Likewise for the Cons, the contrast between a disappointing result from their invisible candidate in New Westminster-Coquitlam and victories for the more opinionated Bernard Genereux and Scott Armstrong would offer some evidence that strong individual candidates who actually speak publicly can sway more voters than party branding alone. And last night also offered a hint at some of the issues which may prove toxic (the HST) and beneficial (timed pork-barrelling) for the Cons down the road.

For the Libs, it's no huge surprise that last night's vote totals weren't all that great - and indeed Jim Burrows' reasonably close third in Cumberland – Colchester – Musquodoboit Valley likely made for a somewhat better outcome than might have been expected. But can anybody actually point to anything the Libs did in the by-elections other than going through the motions? And if not, then doesn't that reflect a failure in planning by a party which desperately needs to move past the realm of habit?

Simply put, it's one thing to lose by-elections while testing out messages and strategies which can be developed (or abandoned) for later - but it's something else entirely to sleepwalk through an opportunity to test in practice what works and what doesn't. And it's hard to escape the conclusion that the Libs were the lone national party in Parliament who faced a lose-lose outcome last night as a result.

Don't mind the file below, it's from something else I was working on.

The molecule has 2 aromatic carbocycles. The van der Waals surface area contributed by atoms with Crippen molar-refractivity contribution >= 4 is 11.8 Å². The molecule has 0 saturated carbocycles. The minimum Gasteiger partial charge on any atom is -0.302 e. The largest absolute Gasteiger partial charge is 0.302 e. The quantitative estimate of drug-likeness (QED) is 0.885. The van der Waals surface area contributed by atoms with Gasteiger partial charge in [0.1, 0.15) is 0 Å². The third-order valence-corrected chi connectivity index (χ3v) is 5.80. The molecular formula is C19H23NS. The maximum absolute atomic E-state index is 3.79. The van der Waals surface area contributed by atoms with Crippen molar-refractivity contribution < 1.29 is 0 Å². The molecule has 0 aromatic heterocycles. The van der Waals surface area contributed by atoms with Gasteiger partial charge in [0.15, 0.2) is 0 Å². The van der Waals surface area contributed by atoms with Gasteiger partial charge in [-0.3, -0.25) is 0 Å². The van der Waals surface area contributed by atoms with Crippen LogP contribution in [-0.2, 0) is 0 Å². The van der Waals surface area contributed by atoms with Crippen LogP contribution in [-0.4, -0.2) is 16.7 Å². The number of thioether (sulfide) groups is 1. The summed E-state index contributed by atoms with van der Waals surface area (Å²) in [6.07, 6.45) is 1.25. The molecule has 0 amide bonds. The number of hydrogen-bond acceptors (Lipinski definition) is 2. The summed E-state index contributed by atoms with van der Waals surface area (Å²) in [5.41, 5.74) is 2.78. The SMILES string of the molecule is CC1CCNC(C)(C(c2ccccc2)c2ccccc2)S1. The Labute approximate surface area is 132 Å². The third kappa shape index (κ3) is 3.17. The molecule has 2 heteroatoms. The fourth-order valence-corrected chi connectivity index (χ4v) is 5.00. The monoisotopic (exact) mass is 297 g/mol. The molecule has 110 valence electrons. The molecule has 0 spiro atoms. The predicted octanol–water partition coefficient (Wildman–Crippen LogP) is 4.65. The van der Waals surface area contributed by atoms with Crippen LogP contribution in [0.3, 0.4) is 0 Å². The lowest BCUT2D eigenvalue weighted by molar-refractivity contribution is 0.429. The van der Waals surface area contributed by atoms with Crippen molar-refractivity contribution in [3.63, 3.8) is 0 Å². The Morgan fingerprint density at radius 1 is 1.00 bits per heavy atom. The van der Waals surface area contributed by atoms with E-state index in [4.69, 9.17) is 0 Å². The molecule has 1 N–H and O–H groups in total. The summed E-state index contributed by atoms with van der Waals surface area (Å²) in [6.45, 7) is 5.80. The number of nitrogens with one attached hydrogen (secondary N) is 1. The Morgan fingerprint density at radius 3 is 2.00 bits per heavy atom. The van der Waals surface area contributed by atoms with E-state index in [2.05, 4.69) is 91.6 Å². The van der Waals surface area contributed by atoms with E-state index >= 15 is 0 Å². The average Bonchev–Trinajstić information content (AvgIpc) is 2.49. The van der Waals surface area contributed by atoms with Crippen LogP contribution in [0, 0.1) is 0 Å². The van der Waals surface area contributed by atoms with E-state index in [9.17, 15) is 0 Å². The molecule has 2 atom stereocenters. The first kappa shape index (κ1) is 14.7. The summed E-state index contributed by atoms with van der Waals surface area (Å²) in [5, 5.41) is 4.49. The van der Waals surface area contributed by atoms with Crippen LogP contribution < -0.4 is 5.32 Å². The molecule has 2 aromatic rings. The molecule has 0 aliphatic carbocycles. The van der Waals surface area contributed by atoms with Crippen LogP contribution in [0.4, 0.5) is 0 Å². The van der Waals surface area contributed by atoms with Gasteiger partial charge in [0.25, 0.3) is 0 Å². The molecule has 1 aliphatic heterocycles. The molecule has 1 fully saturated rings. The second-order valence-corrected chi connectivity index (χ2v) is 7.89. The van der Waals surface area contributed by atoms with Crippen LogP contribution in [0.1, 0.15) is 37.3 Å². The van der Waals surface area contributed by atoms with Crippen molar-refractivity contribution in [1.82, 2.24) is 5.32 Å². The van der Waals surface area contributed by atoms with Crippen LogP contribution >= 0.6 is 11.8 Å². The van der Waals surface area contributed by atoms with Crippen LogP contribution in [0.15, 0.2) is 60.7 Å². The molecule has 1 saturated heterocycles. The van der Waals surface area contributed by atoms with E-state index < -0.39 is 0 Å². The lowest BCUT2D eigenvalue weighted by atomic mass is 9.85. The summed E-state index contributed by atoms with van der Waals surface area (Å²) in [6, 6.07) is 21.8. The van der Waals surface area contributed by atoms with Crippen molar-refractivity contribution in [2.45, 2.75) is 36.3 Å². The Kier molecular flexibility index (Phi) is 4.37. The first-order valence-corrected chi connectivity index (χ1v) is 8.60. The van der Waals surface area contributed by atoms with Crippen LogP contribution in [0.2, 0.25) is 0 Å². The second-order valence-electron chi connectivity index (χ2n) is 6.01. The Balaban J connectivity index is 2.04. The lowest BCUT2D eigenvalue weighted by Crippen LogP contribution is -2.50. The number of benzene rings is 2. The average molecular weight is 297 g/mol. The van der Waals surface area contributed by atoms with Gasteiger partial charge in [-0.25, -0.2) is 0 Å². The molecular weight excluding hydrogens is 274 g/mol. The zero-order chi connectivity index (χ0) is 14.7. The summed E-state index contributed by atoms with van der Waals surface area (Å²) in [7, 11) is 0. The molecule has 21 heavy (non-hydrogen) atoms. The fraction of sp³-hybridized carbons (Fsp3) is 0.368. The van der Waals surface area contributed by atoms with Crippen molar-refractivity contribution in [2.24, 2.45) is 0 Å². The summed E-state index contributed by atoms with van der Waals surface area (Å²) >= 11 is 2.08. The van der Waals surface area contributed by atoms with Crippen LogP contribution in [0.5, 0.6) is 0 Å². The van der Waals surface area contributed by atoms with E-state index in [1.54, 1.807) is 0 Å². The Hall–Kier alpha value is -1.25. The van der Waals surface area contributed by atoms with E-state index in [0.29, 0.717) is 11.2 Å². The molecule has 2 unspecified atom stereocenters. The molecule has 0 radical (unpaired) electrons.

Monday, November 09, 2009

By-election Chat

For those who haven't yet found their way to Cameron's by-election chat, stop by to discuss the returns as they come in.

The reviews are in

The Toronto Star:
(I)n Ottawa, the silence is deafening: no plausible policy, no detailed road map for attaining objectives, no statement of the costs – and benefits – of putting a price on carbon. Worse, that uncharacteristic Canadian silence becomes a roar when anyone dares to broach the subject.

Environment Minister Jim Prentice, who has had almost nothing of substance to say on the issue, is quick to shout down any informed debate about the costs of doing something – and the price of doing nothing. Prentice lapsed into hysteria last month after publication of a report by two respected environmental groups that painted a picture of how the government's nominal targets would impact provincial economies in 2020.
(T)here is nothing orderly or remotely coherent about federal Conservative policy on climate change. When the George W. Bush administration stalled, Ottawa idled. Now that the Barack Obama administration is moving forward, Ottawa is standing pat until further notice.

And Ottawa is saying nothing. While heaping abuse on the Pembina/Suzuki report, Prentice has so far hushed up the government's own internal predictions of the economic impacts of curbing greenhouse gas emissions. This is a bizarre case of the minister shooting the messenger, while withholding his own data from the public.
Increasingly, Canada looks like the sick man of the environmental movement, out of sync with the world – and out of touch with its own economic data.

By-election Breakdown